bulletproof vest

Vest

[vest]

  • Sleeveless jackets or coats, known as vests in the US and as waistcoats in the UK and Ireland.

Etymology

The term vest derives from French veste, Italian vesta, veste "robe, gown," and Latin vestis, from vestire "to clothe". The sleeveless garment worn by men beneath the coat may have been introduced by King Charles II of England; a diary entry from October 8, 1666, written by Samuel Pepys states, "The King hath yesterday, in Council, declared his resolution of setting a fashion for clothes .... It will be a vest, I know not well how; but it is to teach the nobility thrift.

Sleeveless shirt

Known as an undershirt in the US, vest in the UK and many commonwealth countries or singlet in Australia, this garment is typically a sleeveless T-shirt, often (but not exclusively) used as an undergarment.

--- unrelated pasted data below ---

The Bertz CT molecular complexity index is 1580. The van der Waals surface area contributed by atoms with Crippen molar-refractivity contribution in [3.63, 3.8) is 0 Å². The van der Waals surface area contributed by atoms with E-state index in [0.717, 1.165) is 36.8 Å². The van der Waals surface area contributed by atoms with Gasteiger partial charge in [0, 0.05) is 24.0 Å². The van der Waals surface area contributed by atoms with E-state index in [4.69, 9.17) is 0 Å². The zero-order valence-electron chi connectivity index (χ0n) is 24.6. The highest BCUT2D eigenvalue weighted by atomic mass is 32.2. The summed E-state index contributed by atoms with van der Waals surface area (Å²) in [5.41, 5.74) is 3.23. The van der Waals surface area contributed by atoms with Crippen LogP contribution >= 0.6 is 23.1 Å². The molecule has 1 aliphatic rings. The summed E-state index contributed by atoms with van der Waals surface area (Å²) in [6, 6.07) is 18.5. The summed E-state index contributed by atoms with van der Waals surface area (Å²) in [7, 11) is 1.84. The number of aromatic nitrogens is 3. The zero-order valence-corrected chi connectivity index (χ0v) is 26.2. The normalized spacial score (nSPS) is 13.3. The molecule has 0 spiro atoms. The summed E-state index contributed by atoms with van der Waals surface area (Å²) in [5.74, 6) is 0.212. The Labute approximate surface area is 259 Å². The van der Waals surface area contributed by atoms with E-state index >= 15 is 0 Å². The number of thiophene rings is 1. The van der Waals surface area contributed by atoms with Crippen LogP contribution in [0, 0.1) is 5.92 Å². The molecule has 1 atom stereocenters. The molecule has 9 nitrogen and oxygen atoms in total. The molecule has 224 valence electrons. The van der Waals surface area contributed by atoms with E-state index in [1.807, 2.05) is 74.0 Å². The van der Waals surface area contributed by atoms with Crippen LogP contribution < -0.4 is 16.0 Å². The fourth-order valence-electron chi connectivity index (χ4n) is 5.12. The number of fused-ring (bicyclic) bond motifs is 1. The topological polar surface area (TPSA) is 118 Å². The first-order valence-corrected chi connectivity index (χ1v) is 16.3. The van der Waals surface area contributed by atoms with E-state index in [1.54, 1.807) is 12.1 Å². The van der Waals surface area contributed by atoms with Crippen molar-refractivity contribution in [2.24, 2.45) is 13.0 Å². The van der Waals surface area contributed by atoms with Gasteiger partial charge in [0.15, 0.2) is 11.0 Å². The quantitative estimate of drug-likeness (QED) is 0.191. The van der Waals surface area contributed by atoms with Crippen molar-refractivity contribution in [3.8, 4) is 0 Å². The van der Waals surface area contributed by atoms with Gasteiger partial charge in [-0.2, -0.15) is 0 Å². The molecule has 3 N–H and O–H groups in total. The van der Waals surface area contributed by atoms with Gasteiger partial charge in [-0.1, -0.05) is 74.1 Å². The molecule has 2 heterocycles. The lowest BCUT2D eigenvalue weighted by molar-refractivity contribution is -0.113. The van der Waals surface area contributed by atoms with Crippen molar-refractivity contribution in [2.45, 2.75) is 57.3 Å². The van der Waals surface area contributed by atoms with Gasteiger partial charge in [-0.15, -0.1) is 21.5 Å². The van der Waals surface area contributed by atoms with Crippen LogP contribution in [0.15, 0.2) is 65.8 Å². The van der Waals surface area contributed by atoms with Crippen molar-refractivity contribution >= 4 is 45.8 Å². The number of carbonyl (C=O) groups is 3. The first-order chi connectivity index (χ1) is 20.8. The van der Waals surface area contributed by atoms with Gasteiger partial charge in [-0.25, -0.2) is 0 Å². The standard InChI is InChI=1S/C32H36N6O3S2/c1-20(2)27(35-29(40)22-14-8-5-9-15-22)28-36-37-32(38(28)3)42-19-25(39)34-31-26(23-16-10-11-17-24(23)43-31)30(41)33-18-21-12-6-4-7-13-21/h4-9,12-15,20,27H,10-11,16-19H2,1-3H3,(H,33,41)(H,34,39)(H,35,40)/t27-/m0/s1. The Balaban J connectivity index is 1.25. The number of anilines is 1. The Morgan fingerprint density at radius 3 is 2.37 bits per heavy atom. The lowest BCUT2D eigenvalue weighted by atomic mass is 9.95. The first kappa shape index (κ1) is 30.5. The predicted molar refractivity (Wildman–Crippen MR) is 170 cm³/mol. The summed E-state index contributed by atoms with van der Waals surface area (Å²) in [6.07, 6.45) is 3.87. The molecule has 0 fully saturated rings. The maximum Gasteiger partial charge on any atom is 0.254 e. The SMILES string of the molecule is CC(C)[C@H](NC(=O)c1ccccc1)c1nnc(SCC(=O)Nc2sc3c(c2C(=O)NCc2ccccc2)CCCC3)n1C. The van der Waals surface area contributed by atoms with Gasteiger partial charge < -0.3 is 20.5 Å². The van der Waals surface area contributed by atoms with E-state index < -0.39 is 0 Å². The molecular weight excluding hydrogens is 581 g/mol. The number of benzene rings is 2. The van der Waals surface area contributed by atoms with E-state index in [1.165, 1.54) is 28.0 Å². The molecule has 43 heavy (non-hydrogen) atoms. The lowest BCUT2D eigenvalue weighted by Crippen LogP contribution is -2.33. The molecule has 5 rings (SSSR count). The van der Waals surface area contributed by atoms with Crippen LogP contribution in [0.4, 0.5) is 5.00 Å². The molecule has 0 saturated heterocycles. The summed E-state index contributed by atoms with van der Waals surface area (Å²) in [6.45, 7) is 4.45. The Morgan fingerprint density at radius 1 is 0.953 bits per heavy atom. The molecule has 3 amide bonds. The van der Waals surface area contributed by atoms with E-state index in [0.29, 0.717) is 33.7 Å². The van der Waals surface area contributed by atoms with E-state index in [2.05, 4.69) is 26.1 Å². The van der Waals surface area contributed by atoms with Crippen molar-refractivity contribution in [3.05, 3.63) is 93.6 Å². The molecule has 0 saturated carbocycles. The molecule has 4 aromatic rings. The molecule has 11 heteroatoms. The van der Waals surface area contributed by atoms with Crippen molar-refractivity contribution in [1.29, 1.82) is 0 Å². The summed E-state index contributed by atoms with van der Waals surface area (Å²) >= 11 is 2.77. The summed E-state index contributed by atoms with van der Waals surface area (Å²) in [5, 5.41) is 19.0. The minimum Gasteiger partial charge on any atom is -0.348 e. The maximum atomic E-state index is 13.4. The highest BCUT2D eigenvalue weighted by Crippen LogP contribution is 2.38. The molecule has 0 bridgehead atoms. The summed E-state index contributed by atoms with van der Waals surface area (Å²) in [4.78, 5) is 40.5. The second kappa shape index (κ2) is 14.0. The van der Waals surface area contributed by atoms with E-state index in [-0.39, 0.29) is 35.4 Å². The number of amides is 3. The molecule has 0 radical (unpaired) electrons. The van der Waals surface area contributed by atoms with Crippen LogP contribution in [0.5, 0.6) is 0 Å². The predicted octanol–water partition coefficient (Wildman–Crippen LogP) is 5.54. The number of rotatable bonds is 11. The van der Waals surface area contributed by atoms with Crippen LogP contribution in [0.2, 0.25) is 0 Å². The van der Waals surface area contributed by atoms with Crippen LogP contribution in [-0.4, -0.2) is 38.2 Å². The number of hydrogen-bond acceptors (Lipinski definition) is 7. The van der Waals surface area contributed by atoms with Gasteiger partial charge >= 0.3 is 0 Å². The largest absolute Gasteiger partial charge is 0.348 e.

Sleeveless jacket

The garment known as a waistcoat in the UK and many commonwealth countries and as a tank top in North America, is a sleeveless jacket or coat. It is often worn as part of formal attire, as the third piece of the three-piece suit.

A form of this garment, sometimes known as a sports tank top, is worn as an outer garment, usually in association with outdoor activities. The padded vest is popular apparel for hunting, commonly known as a hunting vest. Another common variant is the fishing vest which carries a profusion of external pockets for carrying fishing tackle.

Other varieties

Other garments called vests include:

See also

References

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